No Fears For Special Precutor – Nana

President Akufo-Addo interacting with Jon Benjamin, former British High Commissioner to Ghana at the event

President Nana Akufo-Addo has ruled out political witch hunting with the establishment of the Office of the Special Prosecutor to tackle corruption-related matters among public officials.

The president, who is currently on an official visit to the United Kingdom (U.K), is hopeful that the creation of the office would allay fears that it is meant to witch hunt political opponents.

“Anytime a politician is stigmatized for criminal conduct, the witch hunting chorus rises from their [the pursuing government’s] political opponents,” President Akufo-Addo remarked during a public lecture at a forum at Cambridge University on Monday.

The topic was on “Democracy and Development,” and it was under the aegis of the Cambridge Union Society of the University of Cambridge, as part of his three-day visit to the UK.

A government may have adequate evidence to pursue a case against persons affiliated with its opposition, but President Akufo-Addo lamented, “Instead of the matter being dealt with on its merit, the cry comes ‘they are witch hunting their opponents.’”

He said the New Patriotic Party (NPP) government is setting up the Office of the Special Prosecutor, which “as much as possible, is insulated from executive control.”

The Ghanaian leader averred, “We have crafted this creature who will be independent of the executive; will not have to take instructions from the Attorney General; would not have to take instruction from the President and will decide for themselves who to prosecute and who not to prosecute.”

The president further noted that his government is hoping to find a “person of stature, of independence of mind and spirit, and good and sound knowledge of the law to fill that office, and then we leave the issues of enforcement of the rules and regulations to that person.”
Parliament passed the Office of the Special Prosecutor Bill after its third reading last week, and the Bill is expected to, among other things, define the modalities for the appointment and operations of the Special Prosecutor.


President Akufo-Addo made a commitment to change the structure of the Ghanaian economy from one that only produces and exports materials to one that processes them for use and sell.

“We are on the path to creating wealth and improving the lives of our people. We are determined to do that by transforming the structure of our economy,” he pointed out.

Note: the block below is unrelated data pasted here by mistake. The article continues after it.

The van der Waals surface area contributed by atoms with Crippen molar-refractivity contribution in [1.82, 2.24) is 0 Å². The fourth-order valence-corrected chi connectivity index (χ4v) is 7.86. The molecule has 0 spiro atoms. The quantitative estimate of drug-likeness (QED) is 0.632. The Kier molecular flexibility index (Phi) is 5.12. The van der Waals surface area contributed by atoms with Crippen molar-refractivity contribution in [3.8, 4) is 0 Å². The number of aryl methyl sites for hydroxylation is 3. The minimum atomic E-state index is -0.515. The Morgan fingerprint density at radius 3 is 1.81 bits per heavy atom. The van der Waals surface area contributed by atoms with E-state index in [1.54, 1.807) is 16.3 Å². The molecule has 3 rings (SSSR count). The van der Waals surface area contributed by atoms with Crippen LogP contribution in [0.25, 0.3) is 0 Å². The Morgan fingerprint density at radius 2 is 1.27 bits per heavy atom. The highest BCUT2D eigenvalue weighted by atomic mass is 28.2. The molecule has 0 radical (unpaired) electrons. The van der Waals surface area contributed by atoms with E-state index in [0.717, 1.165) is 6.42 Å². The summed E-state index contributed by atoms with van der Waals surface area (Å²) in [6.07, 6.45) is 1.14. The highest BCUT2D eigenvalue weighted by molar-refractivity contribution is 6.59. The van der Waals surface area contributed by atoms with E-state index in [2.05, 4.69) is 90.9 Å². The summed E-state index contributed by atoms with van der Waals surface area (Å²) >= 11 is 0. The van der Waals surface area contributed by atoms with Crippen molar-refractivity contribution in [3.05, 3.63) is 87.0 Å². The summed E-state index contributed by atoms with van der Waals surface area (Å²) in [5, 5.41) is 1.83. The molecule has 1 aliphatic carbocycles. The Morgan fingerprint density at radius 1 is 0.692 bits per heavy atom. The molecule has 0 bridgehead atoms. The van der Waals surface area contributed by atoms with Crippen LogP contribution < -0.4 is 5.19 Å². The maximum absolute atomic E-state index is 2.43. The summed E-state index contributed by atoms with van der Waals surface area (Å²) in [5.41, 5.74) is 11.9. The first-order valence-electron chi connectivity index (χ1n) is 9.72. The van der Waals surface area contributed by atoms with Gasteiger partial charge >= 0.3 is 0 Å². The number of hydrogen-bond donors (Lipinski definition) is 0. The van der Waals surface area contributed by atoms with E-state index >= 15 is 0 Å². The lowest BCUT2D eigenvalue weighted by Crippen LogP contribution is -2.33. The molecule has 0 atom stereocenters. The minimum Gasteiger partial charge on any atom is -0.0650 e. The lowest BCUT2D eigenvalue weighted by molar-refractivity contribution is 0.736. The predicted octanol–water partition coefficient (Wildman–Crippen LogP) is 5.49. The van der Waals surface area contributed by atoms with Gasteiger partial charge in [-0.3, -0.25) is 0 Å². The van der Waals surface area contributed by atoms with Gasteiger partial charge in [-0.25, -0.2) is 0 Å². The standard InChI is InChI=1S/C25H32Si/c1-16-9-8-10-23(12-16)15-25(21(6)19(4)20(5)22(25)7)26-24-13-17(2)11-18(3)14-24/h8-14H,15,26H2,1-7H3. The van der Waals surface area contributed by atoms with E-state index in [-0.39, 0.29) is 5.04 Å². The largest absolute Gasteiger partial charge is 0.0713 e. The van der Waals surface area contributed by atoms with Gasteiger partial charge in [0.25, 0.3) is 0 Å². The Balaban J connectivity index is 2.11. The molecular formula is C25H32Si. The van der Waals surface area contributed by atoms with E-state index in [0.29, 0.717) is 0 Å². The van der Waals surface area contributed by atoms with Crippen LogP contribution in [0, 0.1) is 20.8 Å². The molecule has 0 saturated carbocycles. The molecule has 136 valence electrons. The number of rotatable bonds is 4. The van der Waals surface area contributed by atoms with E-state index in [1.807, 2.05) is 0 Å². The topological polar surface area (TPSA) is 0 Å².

That, he said, was because “the neo-colonial economy, based on the production and export of raw materials, cannot form the basis of a new era of prosperity for our people.”

Instead, President Akufo-Addo said, “We have to move, and we are moving towards an economy of processed agricultural and engineering goods and services. That is the way to job creation on a mass base, and an improvement in the incomes of ordinary Ghanaians.”


With widespread unemployment prevalent among the youth, which, in his view, represents the greatest threat to Ghana’s democracy and stability, he stressed the belief that only a performing, rapidly expanding economy that generates jobs can provide an urgent solution to that effect.

Since taking over the administration of the country barely 11 months now, President Akufo-Addo maintained that his government had been able to stabilise the country’s macro-economy.

“The fiscal deficit, which stood at 9.5% at the end of 2016, has been reduced to 6.3%. Inflation, within the same period, has declined from 15.4% to 11.6%. Our economy has grown from 3.3% last year – the lowest in 22 years – to 7.9%. Interest rates are declining, and we are now witnessing a more stable cedi, our national currency. We are creating a business-friendly environment that should encourage significant investments in the development of our economy,” he said.


He indicated that the past 24 years of the 4th Republic has been the longest period of stability and economic growth in 60 years of Ghana’s nationhood, adding, “We are nowhere near where we ought to be, but the arguments have been settled, and believe me, this has been a critical bridge for us to cross. And for our Ghanaian circumstances, we dare not undermine confidence in our young democracy.”

The president acknowledged that having a democracy would not translate immediately into the resolution of Ghana’s problems.


That notwithstanding, he was of the conviction that “We in Ghana are in the position to be able to quote the English colossus, Winston Churchill, that ‘it has been said that democracy is the worst form of government, except all those other ones that have been tried from time to time.’”


Talking of democracy, President Akufo-Addo said, “The democracy that we seek to build does not end in casting votes, and electing a President and a Member of Parliament once every four years. We seek to build a prosperous nation with equal opportunities, where all citizens feel they have a stake.”

To that end, he said never again should a Ghanaian citizen feel he has to join the desperados that cross the Sahara Desert and drown in the Mediterranean Sea, because their own country holds no hope for them.

“I know there will always be those among us who would want to try and seek their fortunes in foreign lands. We would wish them well, and pray that they are treated with dignity wherever they go; but it should never be because there are no opportunities in Ghana,” he stressed.

He was convinced that Ghana’s infant democracy had put the country on the path to sustainable development, which would improve the way the natural and human resources of the country are managed.

By Charles Takyi-Boadu, Presidential Correspondent